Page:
My parents have indeed helped me greatly along the way. I think very important was simply that they were supportive and that they made time for me. We never had too much money, but we were able to take a trip abroad every other year or so. I think one of the best things a parent can do for their child is to take him or her to another country. I’ve been to Europe five or six times. Experiencing other cultures like this really internationalizes one’s viewpoint and can often help avoid the “life means nothing and this town is boring so let’s do drugs and get bad grades” syndrome that so often happens between ages 14 and 16.

As most teenagers do, I had a phase lasting about 12 months in which I was bit rebellious, did not care all too much about things, had red or blue hair, and experimented with drugs and alcohol. What brought me though the other side, however, was that I had supportive parents, that I was still doing well in school, and that I was taking some AP classes (AP History and AP US Government) that really made me think that being an anarchist was really not such a good idea. Without parents who cared and the knowledge that there was more to life than my hometown, Bradenton, Florida, things may have turned out differently.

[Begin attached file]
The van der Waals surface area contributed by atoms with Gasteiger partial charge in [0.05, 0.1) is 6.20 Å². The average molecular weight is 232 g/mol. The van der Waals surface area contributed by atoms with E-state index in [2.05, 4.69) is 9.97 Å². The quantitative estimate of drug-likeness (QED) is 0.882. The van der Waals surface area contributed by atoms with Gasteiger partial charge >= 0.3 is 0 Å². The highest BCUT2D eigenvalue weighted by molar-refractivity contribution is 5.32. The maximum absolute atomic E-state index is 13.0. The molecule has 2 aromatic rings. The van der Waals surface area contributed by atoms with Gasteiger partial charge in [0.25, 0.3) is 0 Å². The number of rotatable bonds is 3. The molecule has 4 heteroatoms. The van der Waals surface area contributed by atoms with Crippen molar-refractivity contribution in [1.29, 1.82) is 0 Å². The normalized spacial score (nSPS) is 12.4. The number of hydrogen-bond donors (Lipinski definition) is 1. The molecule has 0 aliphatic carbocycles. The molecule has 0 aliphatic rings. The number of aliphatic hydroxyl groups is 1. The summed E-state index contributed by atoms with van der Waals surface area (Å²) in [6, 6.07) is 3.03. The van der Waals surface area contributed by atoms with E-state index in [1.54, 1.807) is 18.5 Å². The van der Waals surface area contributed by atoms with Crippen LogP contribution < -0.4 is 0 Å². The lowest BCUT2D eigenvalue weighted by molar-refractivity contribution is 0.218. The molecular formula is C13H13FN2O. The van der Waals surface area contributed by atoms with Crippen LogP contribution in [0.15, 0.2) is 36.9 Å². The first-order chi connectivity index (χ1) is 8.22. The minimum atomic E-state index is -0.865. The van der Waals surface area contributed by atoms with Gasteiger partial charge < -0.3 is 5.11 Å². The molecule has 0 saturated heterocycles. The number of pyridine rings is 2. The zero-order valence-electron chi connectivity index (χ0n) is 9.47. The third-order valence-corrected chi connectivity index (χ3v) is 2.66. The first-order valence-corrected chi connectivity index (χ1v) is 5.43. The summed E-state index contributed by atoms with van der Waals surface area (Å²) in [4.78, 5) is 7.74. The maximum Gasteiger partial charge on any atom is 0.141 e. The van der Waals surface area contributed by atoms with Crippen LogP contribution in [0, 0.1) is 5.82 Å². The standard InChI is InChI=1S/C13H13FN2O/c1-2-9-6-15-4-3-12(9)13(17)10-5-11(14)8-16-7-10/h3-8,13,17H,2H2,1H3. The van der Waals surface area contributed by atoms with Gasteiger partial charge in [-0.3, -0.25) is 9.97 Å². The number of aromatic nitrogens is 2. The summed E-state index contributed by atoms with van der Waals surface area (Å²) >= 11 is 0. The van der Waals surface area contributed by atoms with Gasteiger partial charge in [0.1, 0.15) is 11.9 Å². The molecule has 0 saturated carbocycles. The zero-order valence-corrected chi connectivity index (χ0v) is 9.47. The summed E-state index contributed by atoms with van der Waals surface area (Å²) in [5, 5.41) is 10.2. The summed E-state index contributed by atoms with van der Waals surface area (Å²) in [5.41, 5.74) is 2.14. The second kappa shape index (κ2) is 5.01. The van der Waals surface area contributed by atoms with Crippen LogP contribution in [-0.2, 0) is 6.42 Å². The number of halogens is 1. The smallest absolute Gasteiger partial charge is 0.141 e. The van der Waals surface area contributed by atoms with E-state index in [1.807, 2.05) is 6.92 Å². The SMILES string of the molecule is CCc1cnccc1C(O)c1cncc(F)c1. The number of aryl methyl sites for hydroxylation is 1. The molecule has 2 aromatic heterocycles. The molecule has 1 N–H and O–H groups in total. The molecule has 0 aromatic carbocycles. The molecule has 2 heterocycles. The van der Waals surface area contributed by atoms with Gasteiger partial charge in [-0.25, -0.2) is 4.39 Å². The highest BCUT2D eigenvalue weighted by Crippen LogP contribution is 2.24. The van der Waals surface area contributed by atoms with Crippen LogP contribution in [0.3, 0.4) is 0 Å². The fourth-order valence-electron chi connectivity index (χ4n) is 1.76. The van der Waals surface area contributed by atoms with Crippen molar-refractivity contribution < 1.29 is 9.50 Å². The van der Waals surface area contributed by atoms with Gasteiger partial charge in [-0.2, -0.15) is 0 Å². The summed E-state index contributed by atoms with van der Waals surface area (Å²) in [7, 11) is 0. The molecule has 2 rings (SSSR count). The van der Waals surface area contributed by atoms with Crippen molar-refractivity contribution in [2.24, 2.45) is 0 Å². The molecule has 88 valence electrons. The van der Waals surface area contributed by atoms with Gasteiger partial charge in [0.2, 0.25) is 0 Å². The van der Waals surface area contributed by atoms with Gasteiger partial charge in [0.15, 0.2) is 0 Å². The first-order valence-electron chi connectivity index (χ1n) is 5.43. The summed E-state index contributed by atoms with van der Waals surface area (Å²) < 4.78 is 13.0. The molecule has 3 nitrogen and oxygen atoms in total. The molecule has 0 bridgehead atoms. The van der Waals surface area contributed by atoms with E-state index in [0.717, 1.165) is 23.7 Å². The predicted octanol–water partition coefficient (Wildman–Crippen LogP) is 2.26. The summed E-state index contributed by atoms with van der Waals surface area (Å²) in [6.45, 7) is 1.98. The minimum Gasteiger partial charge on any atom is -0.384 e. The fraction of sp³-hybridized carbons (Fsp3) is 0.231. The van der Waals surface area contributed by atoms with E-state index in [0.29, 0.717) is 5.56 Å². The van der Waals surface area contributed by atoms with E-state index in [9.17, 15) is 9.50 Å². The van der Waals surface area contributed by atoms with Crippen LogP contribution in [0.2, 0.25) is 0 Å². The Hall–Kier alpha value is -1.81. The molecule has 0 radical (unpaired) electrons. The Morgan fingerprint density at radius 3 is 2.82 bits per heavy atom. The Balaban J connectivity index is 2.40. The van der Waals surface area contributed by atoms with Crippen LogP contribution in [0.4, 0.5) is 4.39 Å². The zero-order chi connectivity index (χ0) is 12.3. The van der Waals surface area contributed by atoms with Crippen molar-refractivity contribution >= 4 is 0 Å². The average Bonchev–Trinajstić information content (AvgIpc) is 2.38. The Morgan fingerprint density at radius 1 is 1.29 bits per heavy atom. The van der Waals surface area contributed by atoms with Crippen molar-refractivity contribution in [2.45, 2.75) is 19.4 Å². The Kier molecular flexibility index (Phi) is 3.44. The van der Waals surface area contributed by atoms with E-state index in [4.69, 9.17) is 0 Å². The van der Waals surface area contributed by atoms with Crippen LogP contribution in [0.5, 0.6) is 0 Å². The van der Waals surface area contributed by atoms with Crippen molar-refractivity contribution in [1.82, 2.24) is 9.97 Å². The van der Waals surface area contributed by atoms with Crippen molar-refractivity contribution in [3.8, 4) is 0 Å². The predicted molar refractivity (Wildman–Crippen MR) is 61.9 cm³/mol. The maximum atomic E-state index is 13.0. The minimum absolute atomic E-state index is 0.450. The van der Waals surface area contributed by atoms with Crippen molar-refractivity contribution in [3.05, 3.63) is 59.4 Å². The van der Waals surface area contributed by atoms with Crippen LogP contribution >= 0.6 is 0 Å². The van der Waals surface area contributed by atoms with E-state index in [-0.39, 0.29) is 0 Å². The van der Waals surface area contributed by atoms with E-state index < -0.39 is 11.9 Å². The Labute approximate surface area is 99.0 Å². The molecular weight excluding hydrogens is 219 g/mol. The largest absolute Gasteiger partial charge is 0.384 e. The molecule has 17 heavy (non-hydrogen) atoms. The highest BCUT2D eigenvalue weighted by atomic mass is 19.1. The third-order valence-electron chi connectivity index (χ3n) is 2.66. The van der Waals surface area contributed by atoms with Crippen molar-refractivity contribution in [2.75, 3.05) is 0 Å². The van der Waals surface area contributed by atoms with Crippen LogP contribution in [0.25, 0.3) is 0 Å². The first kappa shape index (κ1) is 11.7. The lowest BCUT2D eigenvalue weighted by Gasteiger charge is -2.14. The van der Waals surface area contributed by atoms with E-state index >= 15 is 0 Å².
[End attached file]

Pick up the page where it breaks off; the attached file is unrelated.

Something else that my parents helped me develop was my independence. Too often, children turn 18 and either go to a local college and do okay (with their parents guidance) but never make a break and then are even worse off when they must finally make a break or go away to college and burn out and fail because they’ve never experienced such a level of freedom because at home they could not. At age 14, I was in London by myself for a day. At 15, I was in Spain and Mexico with a group of 350 other teenagers (with guidance but without our parents). At 16, I was in Belize without my parents (with 11 other teenagers, with some adult guidance). At 17, I was in Philadelphia and Chapel Hill for a week each by myself. This staged provision of independence is crucial to raising a free-thinking responsible adult who makes the right decisions when they are finally on their own.